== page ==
They gave me a dispenser button to push on my pain meds that afternoon and I quickly learned that it only dispensed what it wanted to dispense regardless of how many times you pushed it. So the pain in my shoulder, right big toe (which had a compression fracture of the joint and would forever be frozen immobile), and the hematoma just continued to mount.

Meanwhile I started the game of picking out the road rash gravel in my chest as it worked its way to the surface. This would go on for months.

Late Saturday afternoon they told me that I could go home the next afternoon if all continued to go well, and they saw no reason it would not. But how would we get home? We decided to ask my best friend back home, Jeff Stocker, to come and get us with my car and motorcycle trailer so we could get Sue's bike home and do it all in one long trip.

We called and as only a friend would do, he said "Glad to do it." Another angel, but this time not in disguise. We knew that about Jeff all along. I told him where to find the key to get into the house and garage, where to find the extra car key in the house, and how to hook up the trailer and its lights.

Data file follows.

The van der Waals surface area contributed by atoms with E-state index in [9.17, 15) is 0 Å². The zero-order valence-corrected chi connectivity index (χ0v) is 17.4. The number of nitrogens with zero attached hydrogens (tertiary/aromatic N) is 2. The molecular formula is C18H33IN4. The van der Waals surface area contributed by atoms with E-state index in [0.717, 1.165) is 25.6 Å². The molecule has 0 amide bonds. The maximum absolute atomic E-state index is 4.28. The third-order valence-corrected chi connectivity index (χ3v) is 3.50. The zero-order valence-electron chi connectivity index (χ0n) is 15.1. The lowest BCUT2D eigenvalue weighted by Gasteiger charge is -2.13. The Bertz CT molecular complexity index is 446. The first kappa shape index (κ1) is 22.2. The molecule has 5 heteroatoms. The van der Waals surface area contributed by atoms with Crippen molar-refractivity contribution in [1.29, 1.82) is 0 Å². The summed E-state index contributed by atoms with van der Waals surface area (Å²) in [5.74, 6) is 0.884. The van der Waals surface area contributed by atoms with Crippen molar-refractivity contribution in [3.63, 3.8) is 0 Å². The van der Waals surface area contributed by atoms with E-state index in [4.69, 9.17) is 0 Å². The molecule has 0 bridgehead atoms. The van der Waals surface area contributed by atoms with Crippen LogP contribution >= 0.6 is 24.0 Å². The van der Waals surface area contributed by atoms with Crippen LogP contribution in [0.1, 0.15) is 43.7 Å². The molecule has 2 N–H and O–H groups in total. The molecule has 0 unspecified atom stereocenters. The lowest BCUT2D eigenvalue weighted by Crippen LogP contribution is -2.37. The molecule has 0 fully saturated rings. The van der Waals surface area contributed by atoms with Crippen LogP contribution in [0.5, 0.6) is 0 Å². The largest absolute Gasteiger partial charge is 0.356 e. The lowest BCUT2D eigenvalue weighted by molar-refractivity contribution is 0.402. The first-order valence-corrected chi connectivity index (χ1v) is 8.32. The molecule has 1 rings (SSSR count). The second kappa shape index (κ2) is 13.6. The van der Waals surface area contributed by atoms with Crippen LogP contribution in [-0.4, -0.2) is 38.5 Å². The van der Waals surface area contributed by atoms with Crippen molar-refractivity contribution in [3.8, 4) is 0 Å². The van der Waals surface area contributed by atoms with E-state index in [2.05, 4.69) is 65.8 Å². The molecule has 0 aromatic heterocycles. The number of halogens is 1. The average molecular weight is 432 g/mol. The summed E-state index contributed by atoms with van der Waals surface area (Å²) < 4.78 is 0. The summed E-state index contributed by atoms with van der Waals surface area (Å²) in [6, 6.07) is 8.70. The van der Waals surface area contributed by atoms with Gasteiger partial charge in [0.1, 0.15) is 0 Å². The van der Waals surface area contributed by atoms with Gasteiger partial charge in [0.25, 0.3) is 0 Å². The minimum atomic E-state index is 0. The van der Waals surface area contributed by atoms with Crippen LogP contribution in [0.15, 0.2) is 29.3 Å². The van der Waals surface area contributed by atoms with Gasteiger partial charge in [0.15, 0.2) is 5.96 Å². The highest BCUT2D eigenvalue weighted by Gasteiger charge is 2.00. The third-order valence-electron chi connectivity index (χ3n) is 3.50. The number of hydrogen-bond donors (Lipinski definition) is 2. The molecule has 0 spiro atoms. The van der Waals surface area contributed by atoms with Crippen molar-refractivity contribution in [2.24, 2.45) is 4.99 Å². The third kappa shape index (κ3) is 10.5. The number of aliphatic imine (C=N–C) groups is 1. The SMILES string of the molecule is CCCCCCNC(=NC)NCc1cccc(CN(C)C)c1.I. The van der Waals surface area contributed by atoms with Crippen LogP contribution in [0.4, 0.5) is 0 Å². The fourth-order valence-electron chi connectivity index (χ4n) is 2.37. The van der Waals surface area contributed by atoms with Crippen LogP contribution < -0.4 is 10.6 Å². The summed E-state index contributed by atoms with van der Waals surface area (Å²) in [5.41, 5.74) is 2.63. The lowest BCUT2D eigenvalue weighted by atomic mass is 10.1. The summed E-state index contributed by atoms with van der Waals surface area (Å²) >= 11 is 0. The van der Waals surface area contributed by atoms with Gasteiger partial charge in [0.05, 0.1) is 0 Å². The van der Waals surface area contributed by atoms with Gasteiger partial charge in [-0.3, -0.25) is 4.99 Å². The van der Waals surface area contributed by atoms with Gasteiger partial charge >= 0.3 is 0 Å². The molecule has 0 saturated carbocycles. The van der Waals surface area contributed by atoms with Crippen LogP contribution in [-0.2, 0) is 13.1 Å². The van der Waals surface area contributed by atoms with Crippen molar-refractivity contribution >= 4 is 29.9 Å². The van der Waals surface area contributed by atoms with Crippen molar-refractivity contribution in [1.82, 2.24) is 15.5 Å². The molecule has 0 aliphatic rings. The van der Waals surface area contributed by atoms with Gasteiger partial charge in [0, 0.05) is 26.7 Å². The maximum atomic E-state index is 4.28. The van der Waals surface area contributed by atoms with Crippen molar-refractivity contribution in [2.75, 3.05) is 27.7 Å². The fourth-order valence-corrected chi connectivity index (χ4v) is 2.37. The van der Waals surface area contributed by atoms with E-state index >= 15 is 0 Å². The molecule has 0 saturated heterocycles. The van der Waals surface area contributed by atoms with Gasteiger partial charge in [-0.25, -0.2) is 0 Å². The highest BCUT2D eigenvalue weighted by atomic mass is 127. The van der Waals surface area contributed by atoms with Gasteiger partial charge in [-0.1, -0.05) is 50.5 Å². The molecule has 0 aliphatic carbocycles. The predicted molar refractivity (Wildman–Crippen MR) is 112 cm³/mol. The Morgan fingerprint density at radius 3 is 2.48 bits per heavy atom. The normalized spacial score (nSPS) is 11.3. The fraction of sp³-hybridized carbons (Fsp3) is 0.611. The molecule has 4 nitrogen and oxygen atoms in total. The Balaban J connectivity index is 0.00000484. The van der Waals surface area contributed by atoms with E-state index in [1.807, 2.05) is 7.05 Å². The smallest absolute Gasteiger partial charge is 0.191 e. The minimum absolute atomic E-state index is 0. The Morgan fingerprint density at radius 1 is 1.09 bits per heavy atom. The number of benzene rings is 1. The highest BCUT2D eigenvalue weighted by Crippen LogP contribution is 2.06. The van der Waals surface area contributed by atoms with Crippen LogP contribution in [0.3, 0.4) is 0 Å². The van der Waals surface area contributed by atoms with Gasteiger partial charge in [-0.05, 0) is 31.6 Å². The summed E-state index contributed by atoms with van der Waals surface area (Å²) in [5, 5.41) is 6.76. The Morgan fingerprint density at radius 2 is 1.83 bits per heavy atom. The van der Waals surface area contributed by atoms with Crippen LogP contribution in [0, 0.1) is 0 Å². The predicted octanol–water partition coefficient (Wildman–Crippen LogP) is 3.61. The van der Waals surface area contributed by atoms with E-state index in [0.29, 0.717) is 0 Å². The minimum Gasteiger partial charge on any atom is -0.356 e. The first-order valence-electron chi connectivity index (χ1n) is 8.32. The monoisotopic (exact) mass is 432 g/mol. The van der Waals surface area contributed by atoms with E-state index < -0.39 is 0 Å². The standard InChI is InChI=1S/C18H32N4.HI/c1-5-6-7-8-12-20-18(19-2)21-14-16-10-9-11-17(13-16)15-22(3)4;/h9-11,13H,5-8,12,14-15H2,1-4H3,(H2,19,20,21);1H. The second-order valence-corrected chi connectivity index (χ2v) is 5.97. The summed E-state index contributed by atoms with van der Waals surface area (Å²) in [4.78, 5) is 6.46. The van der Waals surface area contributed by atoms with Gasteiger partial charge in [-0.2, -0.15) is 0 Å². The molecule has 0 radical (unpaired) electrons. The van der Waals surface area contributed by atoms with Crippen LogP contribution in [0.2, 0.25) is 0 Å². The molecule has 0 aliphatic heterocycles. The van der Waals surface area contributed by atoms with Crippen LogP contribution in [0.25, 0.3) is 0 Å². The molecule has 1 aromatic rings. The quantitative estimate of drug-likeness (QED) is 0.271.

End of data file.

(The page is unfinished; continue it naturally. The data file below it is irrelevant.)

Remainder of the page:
We expected him to arrive late Sunday afternoon, but he surprised us, left later that Saturday and stayed overnight in WVA, arriving just a bit after noon on Sunday.

Meanwhile, Saturday night I had to "go number two" and they gave me a bed pan. It was impossible and I gave up. I told them I wanted to be able to walk to the bathroom. They said "no" so when they left I had Sue lift my IV pole out of the socket on the bed and walk with me to the bathroom in the room. That worked. I was very unsteady on my feet, my broken toe hurt like hell, but it was worth it.

After Jeff arrived on Sunday and went with Sue to get Sue's bike loaded on the trailer I started putting pressure on the docs to release me immediately so we could get home that evening. Well, the same drill happened. The Chief Resident of the step down was off duty and they needed his approval to let me go. I went ballistic again. And the result was the same. Within an hour I was asked to sign the release.